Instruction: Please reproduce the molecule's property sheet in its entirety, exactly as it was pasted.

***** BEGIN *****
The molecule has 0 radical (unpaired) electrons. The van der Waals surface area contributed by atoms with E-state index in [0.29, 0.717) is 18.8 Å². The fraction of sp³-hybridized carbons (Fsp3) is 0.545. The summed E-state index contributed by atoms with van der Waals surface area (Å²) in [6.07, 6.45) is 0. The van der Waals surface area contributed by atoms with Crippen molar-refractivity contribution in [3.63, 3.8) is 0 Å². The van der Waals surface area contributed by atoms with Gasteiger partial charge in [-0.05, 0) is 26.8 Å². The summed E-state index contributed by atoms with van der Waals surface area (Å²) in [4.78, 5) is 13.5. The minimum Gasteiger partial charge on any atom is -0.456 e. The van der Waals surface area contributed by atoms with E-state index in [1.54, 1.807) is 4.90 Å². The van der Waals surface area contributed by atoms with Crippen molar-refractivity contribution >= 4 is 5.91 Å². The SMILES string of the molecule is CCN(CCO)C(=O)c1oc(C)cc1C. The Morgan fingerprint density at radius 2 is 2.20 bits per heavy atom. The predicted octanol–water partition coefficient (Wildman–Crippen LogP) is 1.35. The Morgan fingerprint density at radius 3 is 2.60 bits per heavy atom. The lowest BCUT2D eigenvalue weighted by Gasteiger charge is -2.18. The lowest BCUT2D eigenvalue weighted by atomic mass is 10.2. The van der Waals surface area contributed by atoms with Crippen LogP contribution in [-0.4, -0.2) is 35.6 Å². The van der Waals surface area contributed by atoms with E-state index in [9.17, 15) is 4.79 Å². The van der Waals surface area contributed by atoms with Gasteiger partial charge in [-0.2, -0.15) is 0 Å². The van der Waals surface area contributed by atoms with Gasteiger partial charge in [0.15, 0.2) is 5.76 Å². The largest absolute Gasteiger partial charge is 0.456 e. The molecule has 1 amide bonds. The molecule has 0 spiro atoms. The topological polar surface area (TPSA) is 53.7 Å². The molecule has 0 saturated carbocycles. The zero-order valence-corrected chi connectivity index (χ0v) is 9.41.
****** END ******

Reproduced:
The molecule has 0 radical (unpaired) electrons. The van der Waals surface area contributed by atoms with E-state index in [0.29, 0.717) is 18.8 Å². The fraction of sp³-hybridized carbons (Fsp3) is 0.545. The summed E-state index contributed by atoms with van der Waals surface area (Å²) in [6.07, 6.45) is 0. The van der Waals surface area contributed by atoms with Crippen molar-refractivity contribution in [3.63, 3.8) is 0 Å². The van der Waals surface area contributed by atoms with Gasteiger partial charge in [-0.05, 0) is 26.8 Å². The summed E-state index contributed by atoms with van der Waals surface area (Å²) in [4.78, 5) is 13.5. The minimum Gasteiger partial charge on any atom is -0.456 e. The van der Waals surface area contributed by atoms with E-state index in [1.54, 1.807) is 4.90 Å². The van der Waals surface area contributed by atoms with Crippen molar-refractivity contribution >= 4 is 5.91 Å². The SMILES string of the molecule is CCN(CCO)C(=O)c1oc(C)cc1C. The Morgan fingerprint density at radius 2 is 2.20 bits per heavy atom. The predicted octanol–water partition coefficient (Wildman–Crippen LogP) is 1.35. The Morgan fingerprint density at radius 3 is 2.60 bits per heavy atom. The lowest BCUT2D eigenvalue weighted by Gasteiger charge is -2.18. The lowest BCUT2D eigenvalue weighted by atomic mass is 10.2. The van der Waals surface area contributed by atoms with Crippen LogP contribution in [-0.4, -0.2) is 35.6 Å². The van der Waals surface area contributed by atoms with E-state index in [9.17, 15) is 4.79 Å². The van der Waals surface area contributed by atoms with Gasteiger partial charge in [-0.2, -0.15) is 0 Å². The van der Waals surface area contributed by atoms with Gasteiger partial charge in [0.15, 0.2) is 5.76 Å². The largest absolute Gasteiger partial charge is 0.456 e. The molecule has 1 amide bonds. The molecule has 0 spiro atoms. The topological polar surface area (TPSA) is 53.7 Å². The molecule has 0 saturated carbocycles. The zero-order valence-corrected chi connectivity index (χ0v) is 9.41.